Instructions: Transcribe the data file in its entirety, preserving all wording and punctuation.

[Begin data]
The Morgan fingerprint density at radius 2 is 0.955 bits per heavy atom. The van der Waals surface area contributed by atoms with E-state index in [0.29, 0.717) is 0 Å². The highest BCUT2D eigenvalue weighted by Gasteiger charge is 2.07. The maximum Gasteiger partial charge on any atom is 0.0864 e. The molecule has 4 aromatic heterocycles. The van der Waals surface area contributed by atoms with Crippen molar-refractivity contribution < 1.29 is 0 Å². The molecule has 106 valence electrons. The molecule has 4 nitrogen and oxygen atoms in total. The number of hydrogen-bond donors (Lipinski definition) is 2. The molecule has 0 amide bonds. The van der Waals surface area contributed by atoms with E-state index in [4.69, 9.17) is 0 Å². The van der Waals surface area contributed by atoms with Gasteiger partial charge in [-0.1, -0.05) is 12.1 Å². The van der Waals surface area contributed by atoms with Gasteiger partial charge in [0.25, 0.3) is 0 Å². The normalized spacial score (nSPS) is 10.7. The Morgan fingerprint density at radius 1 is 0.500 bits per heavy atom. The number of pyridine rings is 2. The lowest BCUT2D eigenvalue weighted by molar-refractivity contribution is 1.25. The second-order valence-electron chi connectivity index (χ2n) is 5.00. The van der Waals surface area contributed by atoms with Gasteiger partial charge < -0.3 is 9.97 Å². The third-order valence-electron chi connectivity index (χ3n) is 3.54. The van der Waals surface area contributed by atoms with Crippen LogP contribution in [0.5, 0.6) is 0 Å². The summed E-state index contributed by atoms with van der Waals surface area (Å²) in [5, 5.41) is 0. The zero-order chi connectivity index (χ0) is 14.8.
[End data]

The Morgan fingerprint density at radius 2 is 0.955 bits per heavy atom. The van der Waals surface area contributed by atoms with E-state index in [0.29, 0.717) is 0 Å². The highest BCUT2D eigenvalue weighted by Gasteiger charge is 2.07. The maximum Gasteiger partial charge on any atom is 0.0864 e. The molecule has 4 aromatic heterocycles. The van der Waals surface area contributed by atoms with Crippen molar-refractivity contribution < 1.29 is 0 Å². The molecule has 106 valence electrons. The molecule has 4 nitrogen and oxygen atoms in total. The number of hydrogen-bond donors (Lipinski definition) is 2. The molecule has 0 amide bonds. The van der Waals surface area contributed by atoms with E-state index in [4.69, 9.17) is 0 Å². The van der Waals surface area contributed by atoms with Gasteiger partial charge in [-0.1, -0.05) is 12.1 Å². The van der Waals surface area contributed by atoms with Gasteiger partial charge in [0.25, 0.3) is 0 Å². The normalized spacial score (nSPS) is 10.7. The Morgan fingerprint density at radius 1 is 0.500 bits per heavy atom. The number of pyridine rings is 2. The lowest BCUT2D eigenvalue weighted by molar-refractivity contribution is 1.25. The second-order valence-electron chi connectivity index (χ2n) is 5.00. The van der Waals surface area contributed by atoms with Gasteiger partial charge < -0.3 is 9.97 Å². The third-order valence-electron chi connectivity index (χ3n) is 3.54. The van der Waals surface area contributed by atoms with Crippen LogP contribution in [0.5, 0.6) is 0 Å². The summed E-state index contributed by atoms with van der Waals surface area (Å²) in [5, 5.41) is 0. The zero-order chi connectivity index (χ0) is 14.8.